Levels of antibody protection in the younger children were then compared to levels seen in older children and adults up to age 30. Results showed children ages 5 to 11 produced similar levels of protection as the larger doses provided to older children and adults.
If a parent has an 11-year-old and is considering waiting until they turn 12 to be given the larger dose — don’t, Walter advised.
“I would not wait. At age 11, children will develop as good an antibody response or protection, protected level of neutralizing antibodies in the blood, from 10 micrograms of vaccine as they do from 30 micrograms. I’m confident they’ll have the same protection,” he said.
Obviously, a typical 5-year-old will be much smaller than a typical 11-year-old, which raises the question as to whether all children in that age range will be adequately protected.
“Yes, there are variations in size, but in terms of immune response, children between the ages of 5 and 11 should respond, no matter what their size is, with a good robust immune response to the vaccine,” Walter explained.
The children in the study will be followed for up to two years.
Covid-19 complications in younger kids
Many parents are weighing the costs and benefits of giving their younger child the Covid-19 vaccine, considering the widespread belief that most children are not in any serious danger from the virus.
“I think we’ve been lulled by this thought that the pandemic is worse for adults with comorbidities,” Walter said. “We need to realize that with this current Delta (variant) surge, children now account for about 25% of reported cases of Covid-19.
“When I last looked, there have been nearly 750 deaths from Covid-19 in children under the age of 18 — 160 deaths in this age group of between 5 and 11. That’s way more deaths than occur due to influenza in a typical year.”
In addition, Walter added, there are complications that children get from Covid-19.
“Children can have this condition where they get inflammation in multiple organs in their bodies — their heart, their lungs, kidneys, their GI tract, intestines. It’s called multisystem inflammatory syndrome of childhood (MIS-C) and it makes kids quite ill. There have been about 5,000 or more cases of (MIS-C) with 46 deaths.”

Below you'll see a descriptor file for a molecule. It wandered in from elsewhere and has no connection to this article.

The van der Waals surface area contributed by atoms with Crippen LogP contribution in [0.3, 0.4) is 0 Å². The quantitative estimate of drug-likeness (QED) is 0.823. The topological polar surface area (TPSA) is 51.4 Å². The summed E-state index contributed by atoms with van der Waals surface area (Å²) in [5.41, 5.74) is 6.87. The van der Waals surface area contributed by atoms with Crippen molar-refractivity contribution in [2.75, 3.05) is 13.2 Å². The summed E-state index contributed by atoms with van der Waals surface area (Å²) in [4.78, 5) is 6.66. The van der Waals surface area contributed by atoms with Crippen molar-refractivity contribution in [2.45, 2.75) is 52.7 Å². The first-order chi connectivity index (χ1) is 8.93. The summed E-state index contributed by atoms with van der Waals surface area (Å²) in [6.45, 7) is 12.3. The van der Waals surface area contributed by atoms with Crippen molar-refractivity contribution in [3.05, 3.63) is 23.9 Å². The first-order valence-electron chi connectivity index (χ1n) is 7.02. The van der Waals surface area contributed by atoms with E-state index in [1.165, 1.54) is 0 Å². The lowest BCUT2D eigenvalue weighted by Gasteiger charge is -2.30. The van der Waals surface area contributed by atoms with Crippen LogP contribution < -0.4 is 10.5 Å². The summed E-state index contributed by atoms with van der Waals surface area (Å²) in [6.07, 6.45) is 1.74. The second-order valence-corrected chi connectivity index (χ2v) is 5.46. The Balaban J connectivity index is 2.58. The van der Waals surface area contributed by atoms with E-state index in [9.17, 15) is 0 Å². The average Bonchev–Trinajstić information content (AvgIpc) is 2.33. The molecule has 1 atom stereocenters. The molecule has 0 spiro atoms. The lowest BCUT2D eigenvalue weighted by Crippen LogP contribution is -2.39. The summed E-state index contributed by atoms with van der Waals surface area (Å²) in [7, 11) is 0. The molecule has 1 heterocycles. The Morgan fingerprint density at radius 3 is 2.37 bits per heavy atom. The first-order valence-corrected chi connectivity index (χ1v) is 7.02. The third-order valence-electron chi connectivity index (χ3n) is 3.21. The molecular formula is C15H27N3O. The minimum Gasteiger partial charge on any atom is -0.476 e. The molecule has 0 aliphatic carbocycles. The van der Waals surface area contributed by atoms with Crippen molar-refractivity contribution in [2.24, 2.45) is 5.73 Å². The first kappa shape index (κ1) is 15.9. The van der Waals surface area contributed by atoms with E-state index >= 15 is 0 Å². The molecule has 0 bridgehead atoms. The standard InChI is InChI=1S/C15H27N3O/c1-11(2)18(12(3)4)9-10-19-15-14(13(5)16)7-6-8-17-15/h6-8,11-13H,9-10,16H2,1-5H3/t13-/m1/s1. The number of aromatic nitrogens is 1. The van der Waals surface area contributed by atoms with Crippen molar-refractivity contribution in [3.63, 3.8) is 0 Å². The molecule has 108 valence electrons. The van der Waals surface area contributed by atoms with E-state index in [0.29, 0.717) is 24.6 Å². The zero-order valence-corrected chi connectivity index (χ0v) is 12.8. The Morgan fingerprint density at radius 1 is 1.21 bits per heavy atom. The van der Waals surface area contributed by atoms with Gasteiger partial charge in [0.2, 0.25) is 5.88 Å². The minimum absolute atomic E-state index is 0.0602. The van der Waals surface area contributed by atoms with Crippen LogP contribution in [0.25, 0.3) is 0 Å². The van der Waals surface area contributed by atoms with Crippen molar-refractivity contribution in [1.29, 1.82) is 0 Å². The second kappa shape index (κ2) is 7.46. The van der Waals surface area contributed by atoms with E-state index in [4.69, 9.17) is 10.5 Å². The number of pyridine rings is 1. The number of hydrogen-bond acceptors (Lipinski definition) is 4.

There are also potential long-term effects of Covid-19 in children, just as there are in adults, Walter added.
A very important reason why we should vaccinate children now, Walter added, is “to allow kids the freedom to be kids. Allow them to do all the things comfortably that kids need to do — go to school, do sports activities, after-school recreational activities and just do the normal things that kids want to do.
“My advice to parents is this is the best way to protect your child from serious illness and potentially death from Covid … get them vaccinated,” Walter said. “It’s the best tool we have. By all means I would recommend and suggest they get the vaccine.”
Emergency authorization safety protocols
Taking its advisory committee’s guidance into account, the FDA will decide next whether to authorize the vaccine. Then the US Centers for Disease Control and Prevention’s vaccine advisory committee will meet to consider whether it should be recommended for that age group. If CDC Director Dr. Rochelle Walensky signs off on that recommendation, younger children could be getting vaccinated next week.
Some parents have expressed concern over the speed in which these trials in children have occurred, wondering if the safety protocols are different.
“There’s no difference in the safety standards,” Walter said, adding there is a sense of urgency due to the ongoing pandemic.
“You really have a public health emergency, so there is a need to get the data more quickly. Enrollment was more rapid, getting the data assembled was more rapid, getting the data reviewed is more rapid (because) it’s done on an ongoing basis with the FDA,” Walter said.
“So yes, there is a sense of rapidity, but it really is meeting all the same safety standards,” he added. “People can be reassured that the safety of this vaccine in children will be really comparable to that which is seen in adults.”